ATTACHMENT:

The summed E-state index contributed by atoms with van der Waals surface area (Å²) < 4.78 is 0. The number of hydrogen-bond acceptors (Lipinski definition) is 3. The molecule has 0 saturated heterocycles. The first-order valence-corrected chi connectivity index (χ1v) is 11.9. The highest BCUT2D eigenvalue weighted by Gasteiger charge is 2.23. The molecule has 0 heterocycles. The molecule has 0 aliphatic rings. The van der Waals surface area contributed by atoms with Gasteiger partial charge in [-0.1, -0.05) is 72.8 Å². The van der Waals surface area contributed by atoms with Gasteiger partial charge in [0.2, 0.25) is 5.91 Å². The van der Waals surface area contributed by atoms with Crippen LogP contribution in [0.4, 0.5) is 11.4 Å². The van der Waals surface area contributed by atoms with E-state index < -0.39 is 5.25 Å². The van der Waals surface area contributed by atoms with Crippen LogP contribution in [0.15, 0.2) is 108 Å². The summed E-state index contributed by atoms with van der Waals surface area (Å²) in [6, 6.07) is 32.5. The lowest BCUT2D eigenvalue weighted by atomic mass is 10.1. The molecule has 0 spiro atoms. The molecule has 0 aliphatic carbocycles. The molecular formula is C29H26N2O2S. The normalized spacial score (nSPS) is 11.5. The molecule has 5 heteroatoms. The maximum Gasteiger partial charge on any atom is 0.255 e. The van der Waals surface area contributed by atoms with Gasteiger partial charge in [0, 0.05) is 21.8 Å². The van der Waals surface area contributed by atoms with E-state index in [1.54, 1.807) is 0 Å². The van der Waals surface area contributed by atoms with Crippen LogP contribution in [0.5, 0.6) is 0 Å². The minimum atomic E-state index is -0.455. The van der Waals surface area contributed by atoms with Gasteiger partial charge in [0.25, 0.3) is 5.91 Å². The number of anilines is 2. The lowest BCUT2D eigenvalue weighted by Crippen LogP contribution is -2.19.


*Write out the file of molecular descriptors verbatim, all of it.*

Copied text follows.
The summed E-state index contributed by atoms with van der Waals surface area (Å²) < 4.78 is 0. The number of hydrogen-bond acceptors (Lipinski definition) is 3. The molecule has 0 saturated heterocycles. The first-order valence-corrected chi connectivity index (χ1v) is 11.9. The highest BCUT2D eigenvalue weighted by Gasteiger charge is 2.23. The molecule has 0 heterocycles. The molecule has 0 aliphatic rings. The van der Waals surface area contributed by atoms with Gasteiger partial charge in [-0.1, -0.05) is 72.8 Å². The van der Waals surface area contributed by atoms with Gasteiger partial charge in [0.2, 0.25) is 5.91 Å². The van der Waals surface area contributed by atoms with Crippen LogP contribution in [0.4, 0.5) is 11.4 Å². The van der Waals surface area contributed by atoms with E-state index < -0.39 is 5.25 Å². The van der Waals surface area contributed by atoms with Crippen LogP contribution in [0.15, 0.2) is 108 Å². The summed E-state index contributed by atoms with van der Waals surface area (Å²) in [6, 6.07) is 32.5. The lowest BCUT2D eigenvalue weighted by atomic mass is 10.1. The molecule has 0 spiro atoms. The molecule has 0 aliphatic carbocycles. The molecular formula is C29H26N2O2S. The normalized spacial score (nSPS) is 11.5. The molecule has 5 heteroatoms. The maximum Gasteiger partial charge on any atom is 0.255 e. The van der Waals surface area contributed by atoms with Gasteiger partial charge in [0, 0.05) is 21.8 Å². The van der Waals surface area contributed by atoms with E-state index in [1.54, 1.807) is 0 Å². The van der Waals surface area contributed by atoms with Crippen LogP contribution in [0.5, 0.6) is 0 Å². The minimum atomic E-state index is -0.455. The van der Waals surface area contributed by atoms with Gasteiger partial charge in [0.25, 0.3) is 5.91 Å². The number of anilines is 2. The lowest BCUT2D eigenvalue weighted by Crippen LogP contribution is -2.19.